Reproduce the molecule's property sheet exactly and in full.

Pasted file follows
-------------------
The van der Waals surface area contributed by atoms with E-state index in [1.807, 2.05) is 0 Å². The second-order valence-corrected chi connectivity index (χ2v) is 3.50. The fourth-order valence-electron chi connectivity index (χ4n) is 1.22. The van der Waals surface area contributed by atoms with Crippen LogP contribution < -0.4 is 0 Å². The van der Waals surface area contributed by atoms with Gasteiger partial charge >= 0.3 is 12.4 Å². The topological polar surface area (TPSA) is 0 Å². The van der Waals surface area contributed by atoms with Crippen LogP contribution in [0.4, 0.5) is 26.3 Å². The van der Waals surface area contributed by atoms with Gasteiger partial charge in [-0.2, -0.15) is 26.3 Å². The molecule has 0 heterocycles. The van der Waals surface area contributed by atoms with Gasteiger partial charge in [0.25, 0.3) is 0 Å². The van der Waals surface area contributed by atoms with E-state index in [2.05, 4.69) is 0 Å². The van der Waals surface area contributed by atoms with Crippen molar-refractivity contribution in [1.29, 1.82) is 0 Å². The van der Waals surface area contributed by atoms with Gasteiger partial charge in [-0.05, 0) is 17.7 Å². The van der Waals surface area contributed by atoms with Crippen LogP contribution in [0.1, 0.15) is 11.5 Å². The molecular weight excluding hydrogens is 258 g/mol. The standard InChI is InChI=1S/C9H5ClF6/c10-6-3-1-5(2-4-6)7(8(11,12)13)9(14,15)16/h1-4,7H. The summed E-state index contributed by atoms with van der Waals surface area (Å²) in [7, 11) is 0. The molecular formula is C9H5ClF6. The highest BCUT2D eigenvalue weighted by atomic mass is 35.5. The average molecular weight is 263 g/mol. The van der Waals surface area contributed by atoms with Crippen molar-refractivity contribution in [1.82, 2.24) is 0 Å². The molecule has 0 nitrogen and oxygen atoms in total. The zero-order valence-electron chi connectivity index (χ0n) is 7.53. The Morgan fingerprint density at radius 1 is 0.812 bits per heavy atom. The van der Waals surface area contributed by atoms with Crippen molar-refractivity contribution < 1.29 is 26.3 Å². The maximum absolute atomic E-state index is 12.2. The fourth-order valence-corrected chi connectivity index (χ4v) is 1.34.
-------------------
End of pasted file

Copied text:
The van der Waals surface area contributed by atoms with E-state index in [1.807, 2.05) is 0 Å². The second-order valence-corrected chi connectivity index (χ2v) is 3.50. The fourth-order valence-electron chi connectivity index (χ4n) is 1.22. The van der Waals surface area contributed by atoms with Crippen LogP contribution < -0.4 is 0 Å². The van der Waals surface area contributed by atoms with Gasteiger partial charge >= 0.3 is 12.4 Å². The topological polar surface area (TPSA) is 0 Å². The van der Waals surface area contributed by atoms with Crippen LogP contribution in [0.4, 0.5) is 26.3 Å². The van der Waals surface area contributed by atoms with Gasteiger partial charge in [-0.2, -0.15) is 26.3 Å². The molecule has 0 heterocycles. The van der Waals surface area contributed by atoms with Gasteiger partial charge in [0.25, 0.3) is 0 Å². The van der Waals surface area contributed by atoms with E-state index in [2.05, 4.69) is 0 Å². The van der Waals surface area contributed by atoms with Crippen molar-refractivity contribution in [1.29, 1.82) is 0 Å². The van der Waals surface area contributed by atoms with Gasteiger partial charge in [-0.05, 0) is 17.7 Å². The van der Waals surface area contributed by atoms with Crippen LogP contribution in [0.1, 0.15) is 11.5 Å². The molecular weight excluding hydrogens is 258 g/mol. The standard InChI is InChI=1S/C9H5ClF6/c10-6-3-1-5(2-4-6)7(8(11,12)13)9(14,15)16/h1-4,7H. The summed E-state index contributed by atoms with van der Waals surface area (Å²) in [7, 11) is 0. The molecular formula is C9H5ClF6. The highest BCUT2D eigenvalue weighted by atomic mass is 35.5. The average molecular weight is 263 g/mol. The van der Waals surface area contributed by atoms with Crippen molar-refractivity contribution in [1.82, 2.24) is 0 Å². The molecule has 0 nitrogen and oxygen atoms in total. The zero-order valence-electron chi connectivity index (χ0n) is 7.53. The Morgan fingerprint density at radius 1 is 0.812 bits per heavy atom. The van der Waals surface area contributed by atoms with Crippen molar-refractivity contribution < 1.29 is 26.3 Å². The maximum absolute atomic E-state index is 12.2. The fourth-order valence-corrected chi connectivity index (χ4v) is 1.34.